The exhibition that changed a life

By Wang Ru | China Daily | Updated: 2022-10-24 08:34
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Fei Yongming, an inheritor of Yangzhou-style painting mounting and restoration techniques, works on a certificate of honor granted to the family of Gu Zhen, a martyr who sacrificed his life in the War of Resistance Against Japanese Aggression (1931-45), in Shanghai in 2021. [Photo ptovided to China Daily]

A chance sighting puts a school teacher on a 28-year journey into ancient artwork restoration, Wang Ru reports.

When people visit an art exhibition, they may expect to be impressed, or perhaps, even moved. Few people, however, would imagine the experience could change their life. Yet, that is what happened to a 23-year-old Fei Yongming in 1993.

However, it wasn't grand works of art that had such a transformative influence on his career, but a rudimentary public notice he spotted hanging on a wall of an exhibition at the Shanghai Research Institute of Culture and History.

What that notice said, as far as Fei recalls, was that a training course for picture mounting would be held at the institute by Yan Guirong, a resident master of mounting pictures and calligraphy works. Fei, a school teacher at the time, had a strong interest in the field and had already learned a lot about it. So, naturally, he signed up.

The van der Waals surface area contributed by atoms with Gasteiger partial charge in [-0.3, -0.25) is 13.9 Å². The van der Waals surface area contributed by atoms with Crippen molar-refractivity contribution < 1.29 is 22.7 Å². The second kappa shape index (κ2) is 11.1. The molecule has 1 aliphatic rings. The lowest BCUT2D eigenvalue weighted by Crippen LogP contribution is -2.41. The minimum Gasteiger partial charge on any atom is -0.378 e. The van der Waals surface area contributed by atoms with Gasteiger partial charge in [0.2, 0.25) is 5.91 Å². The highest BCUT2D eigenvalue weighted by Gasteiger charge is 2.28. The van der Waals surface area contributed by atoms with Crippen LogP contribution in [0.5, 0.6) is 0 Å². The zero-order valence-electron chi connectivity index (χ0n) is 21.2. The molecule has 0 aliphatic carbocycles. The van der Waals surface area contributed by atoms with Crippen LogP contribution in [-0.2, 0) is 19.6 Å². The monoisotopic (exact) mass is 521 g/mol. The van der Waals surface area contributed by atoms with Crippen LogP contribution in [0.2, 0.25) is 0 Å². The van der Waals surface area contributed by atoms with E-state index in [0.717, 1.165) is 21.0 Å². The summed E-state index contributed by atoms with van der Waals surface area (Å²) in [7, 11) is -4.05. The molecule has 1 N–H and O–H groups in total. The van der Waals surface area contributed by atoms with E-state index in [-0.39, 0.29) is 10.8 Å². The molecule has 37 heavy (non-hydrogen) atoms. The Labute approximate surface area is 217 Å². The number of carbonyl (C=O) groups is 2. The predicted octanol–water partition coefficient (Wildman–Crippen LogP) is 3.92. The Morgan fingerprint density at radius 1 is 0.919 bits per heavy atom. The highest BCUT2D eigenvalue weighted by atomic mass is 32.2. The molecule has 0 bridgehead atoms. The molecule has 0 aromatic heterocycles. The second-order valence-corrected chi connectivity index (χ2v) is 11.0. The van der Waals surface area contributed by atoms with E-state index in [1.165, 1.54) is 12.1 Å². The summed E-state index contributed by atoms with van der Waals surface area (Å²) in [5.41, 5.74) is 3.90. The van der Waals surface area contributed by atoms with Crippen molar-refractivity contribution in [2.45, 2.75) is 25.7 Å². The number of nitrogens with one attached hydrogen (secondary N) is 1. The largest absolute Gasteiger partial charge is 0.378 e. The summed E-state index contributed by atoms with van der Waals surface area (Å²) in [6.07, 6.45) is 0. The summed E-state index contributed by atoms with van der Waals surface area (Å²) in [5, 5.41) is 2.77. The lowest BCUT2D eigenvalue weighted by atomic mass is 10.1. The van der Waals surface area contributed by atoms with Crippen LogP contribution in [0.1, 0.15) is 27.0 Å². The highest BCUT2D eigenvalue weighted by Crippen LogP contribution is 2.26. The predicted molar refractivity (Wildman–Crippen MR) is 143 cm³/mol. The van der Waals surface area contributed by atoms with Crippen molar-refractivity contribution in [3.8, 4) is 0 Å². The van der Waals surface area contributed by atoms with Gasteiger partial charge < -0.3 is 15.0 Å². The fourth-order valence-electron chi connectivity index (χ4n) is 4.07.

In the end, the course did not go ahead, but Fei, keen to pick up some new skills, managed to get an introduction to Yan. Impressed by the young man's determination, Yan took him on as a student. Fei threw himself into studying and practicing the craft, and now, more than half a lifetime later, he has become every bit the expert.

What Fei learned from Yan is Yangzhou-style painting mounting and restoration. China has a long tradition of mounting paintings. Under the reign of Emperor Qianlong (1711-99) in the Qing Dynasty (1644-1911), one craftsman, Ye Yufu, opened a store to help people frame paintings and calligraphy in what is now Yangzhou city, Jiangsu province, and became famous. He is thus regarded as the father of the Yangzhou-style painting mounting and restoring technique.

At the time, there were several styles of mounting paintings. The one in Yangzhou was especially renowned for restoring ancient paintings and calligraphy works.

"We are required to fix the old like the old, trying our best to ensure the feel of the ancient work is retained," says Fei, who now lives in Shanghai.

The way paintings are mounted has greatly changed over the centuries, and the techniques used these days usually depend on the era in which the painting was created.

To realize that goal, the artisan must consider many aspects before restoring an old painting, including the time when the work was created, the original creator and the value of the work.

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